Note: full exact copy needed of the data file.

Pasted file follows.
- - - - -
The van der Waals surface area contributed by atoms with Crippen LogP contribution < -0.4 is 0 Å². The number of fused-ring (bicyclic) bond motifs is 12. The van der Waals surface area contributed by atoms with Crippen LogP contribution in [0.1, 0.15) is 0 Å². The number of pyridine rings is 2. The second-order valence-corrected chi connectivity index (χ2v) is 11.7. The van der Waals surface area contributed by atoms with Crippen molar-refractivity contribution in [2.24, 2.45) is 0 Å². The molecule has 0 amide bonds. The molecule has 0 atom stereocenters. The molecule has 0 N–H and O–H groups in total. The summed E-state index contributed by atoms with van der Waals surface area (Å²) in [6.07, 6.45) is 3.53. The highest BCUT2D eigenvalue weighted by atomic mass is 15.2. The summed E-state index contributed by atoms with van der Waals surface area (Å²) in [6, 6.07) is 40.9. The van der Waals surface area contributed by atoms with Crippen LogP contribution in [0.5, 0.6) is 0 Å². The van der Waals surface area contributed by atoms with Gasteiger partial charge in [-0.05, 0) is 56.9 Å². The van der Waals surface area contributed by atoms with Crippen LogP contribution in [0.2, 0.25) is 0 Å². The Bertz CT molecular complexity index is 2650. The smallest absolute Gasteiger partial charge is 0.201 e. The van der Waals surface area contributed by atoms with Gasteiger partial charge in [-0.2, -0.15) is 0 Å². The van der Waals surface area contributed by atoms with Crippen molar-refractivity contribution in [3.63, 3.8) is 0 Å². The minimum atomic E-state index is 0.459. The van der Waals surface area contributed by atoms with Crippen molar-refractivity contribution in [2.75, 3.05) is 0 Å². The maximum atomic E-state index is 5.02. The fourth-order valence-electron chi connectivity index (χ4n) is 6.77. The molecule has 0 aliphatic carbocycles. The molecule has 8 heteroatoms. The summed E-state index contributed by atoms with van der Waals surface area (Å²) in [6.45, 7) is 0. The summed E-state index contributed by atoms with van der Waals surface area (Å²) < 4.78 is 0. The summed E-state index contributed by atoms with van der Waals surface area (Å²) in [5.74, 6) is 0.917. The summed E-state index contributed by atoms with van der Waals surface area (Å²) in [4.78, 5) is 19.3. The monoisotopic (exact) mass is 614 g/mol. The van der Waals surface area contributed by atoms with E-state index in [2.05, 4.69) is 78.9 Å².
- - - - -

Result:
The van der Waals surface area contributed by atoms with Crippen LogP contribution < -0.4 is 0 Å². The number of fused-ring (bicyclic) bond motifs is 12. The van der Waals surface area contributed by atoms with Crippen LogP contribution in [0.1, 0.15) is 0 Å². The number of pyridine rings is 2. The second-order valence-corrected chi connectivity index (χ2v) is 11.7. The van der Waals surface area contributed by atoms with Crippen molar-refractivity contribution in [2.24, 2.45) is 0 Å². The molecule has 0 amide bonds. The molecule has 0 atom stereocenters. The molecule has 0 N–H and O–H groups in total. The summed E-state index contributed by atoms with van der Waals surface area (Å²) in [6.07, 6.45) is 3.53. The highest BCUT2D eigenvalue weighted by atomic mass is 15.2. The summed E-state index contributed by atoms with van der Waals surface area (Å²) in [6, 6.07) is 40.9. The van der Waals surface area contributed by atoms with Crippen LogP contribution in [0.5, 0.6) is 0 Å². The van der Waals surface area contributed by atoms with Gasteiger partial charge in [-0.05, 0) is 56.9 Å². The van der Waals surface area contributed by atoms with Crippen LogP contribution in [0.2, 0.25) is 0 Å². The Bertz CT molecular complexity index is 2650. The smallest absolute Gasteiger partial charge is 0.201 e. The van der Waals surface area contributed by atoms with Gasteiger partial charge in [-0.2, -0.15) is 0 Å². The van der Waals surface area contributed by atoms with Crippen molar-refractivity contribution in [3.63, 3.8) is 0 Å². The minimum atomic E-state index is 0.459. The van der Waals surface area contributed by atoms with Crippen molar-refractivity contribution in [2.75, 3.05) is 0 Å². The maximum atomic E-state index is 5.02. The fourth-order valence-electron chi connectivity index (χ4n) is 6.77. The molecule has 0 aliphatic carbocycles. The molecule has 8 heteroatoms. The summed E-state index contributed by atoms with van der Waals surface area (Å²) in [6.45, 7) is 0. The summed E-state index contributed by atoms with van der Waals surface area (Å²) < 4.78 is 0. The summed E-state index contributed by atoms with van der Waals surface area (Å²) in [5.74, 6) is 0.917. The summed E-state index contributed by atoms with van der Waals surface area (Å²) in [4.78, 5) is 19.3. The monoisotopic (exact) mass is 614 g/mol. The van der Waals surface area contributed by atoms with E-state index in [2.05, 4.69) is 78.9 Å².